August 19, 2013

Wal-Mart’s Troubles May Be Canary in a Coal Mine

It’s time to rethink portfolio risk levels

Wal-Mart’s (WMT) surprise drop in sales caused considerable tension in the market, as stocks took their biggest five-day tumble of the year last week. This unsettling news could have serious ramifications for investors of every stripe. So what gives?

Wal-Mart’s recent trouble may be due to lower income consumers having trouble with cash flow. During the same quarter, car sales have been very strong, as has consumer discretionary spending. It may be that people are simply putting their money elsewhere.

Or, the problem may be with Wal-Mart itself. The company has been criticized for years about the dismal conditions at its stores, poor wages and declining customer satisfaction. According to Bloomberg Businessweek, Wal-Mart placed last among discount stores in the American Customer Satisfaction Index, the sixth year in a row the company has either tied or taken the last spot. It could be that shopping at Wal-Mart just isn’t fun anymore.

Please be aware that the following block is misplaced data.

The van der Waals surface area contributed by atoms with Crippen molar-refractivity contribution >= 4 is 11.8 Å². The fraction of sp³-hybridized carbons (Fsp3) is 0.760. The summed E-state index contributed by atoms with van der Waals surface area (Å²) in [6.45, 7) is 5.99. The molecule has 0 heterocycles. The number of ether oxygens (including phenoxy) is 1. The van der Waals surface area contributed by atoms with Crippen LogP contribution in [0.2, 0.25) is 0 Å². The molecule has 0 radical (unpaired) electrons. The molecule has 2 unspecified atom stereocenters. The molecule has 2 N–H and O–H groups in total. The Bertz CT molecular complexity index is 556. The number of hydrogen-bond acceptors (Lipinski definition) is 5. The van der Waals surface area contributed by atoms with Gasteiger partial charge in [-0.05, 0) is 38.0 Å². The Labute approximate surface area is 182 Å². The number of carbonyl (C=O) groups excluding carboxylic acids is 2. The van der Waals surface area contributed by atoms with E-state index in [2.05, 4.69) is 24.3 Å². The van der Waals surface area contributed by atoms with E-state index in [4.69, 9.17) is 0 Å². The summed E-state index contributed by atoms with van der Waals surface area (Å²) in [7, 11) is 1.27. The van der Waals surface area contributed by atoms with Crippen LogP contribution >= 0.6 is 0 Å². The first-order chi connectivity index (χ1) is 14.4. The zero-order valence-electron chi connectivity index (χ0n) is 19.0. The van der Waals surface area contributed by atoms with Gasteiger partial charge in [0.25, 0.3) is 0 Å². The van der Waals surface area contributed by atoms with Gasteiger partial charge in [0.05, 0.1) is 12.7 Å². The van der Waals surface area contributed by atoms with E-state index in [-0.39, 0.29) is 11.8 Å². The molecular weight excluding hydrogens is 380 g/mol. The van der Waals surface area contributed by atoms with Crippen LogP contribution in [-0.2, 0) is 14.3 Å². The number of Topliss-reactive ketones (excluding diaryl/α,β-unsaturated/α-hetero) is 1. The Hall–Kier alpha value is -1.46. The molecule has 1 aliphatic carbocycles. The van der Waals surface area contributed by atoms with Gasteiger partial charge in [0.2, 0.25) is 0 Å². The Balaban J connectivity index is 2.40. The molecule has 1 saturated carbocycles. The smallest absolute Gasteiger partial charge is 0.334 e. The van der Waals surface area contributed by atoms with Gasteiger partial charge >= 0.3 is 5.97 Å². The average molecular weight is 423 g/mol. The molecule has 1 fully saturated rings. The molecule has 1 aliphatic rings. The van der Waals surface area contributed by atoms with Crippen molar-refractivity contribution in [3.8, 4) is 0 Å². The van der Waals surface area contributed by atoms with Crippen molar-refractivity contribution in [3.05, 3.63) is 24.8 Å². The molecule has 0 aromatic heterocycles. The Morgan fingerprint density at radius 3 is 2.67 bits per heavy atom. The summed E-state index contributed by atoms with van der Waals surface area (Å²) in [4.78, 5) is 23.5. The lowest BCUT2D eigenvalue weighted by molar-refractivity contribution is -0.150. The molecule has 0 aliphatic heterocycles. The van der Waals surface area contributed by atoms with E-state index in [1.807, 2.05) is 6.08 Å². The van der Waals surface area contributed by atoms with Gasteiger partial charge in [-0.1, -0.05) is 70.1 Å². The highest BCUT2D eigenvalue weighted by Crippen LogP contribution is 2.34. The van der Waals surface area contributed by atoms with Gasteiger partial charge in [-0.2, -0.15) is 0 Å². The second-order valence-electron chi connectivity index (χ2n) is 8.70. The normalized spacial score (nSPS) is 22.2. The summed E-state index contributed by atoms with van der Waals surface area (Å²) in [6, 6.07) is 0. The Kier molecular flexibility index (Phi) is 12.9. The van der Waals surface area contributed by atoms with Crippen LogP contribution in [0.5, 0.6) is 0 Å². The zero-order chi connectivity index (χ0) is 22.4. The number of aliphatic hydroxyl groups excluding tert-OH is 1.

Finally, the economy could be foundering. Worries over rising rates have caused headaches in the mortgage market and made corporate purchasers pull the breaks on future expenditures. The resulting uncertainty should naturally put a dent in the willingness of consumers to spend.

So which of these scenarios are most likely? We probably won’t know until next quarter’s earnings come out, and as a result, the buying and selling you’ll be seeing in the meantime are traders positioning for the most obvious outcome. Those with short-term objectives may want think about buying at the low end of the range and selling tops for the next few months. Longer-term investors will want to take a serious look at their holdings with an eye toward capital preservation and portfolio risk levels as the scenario unfolds.

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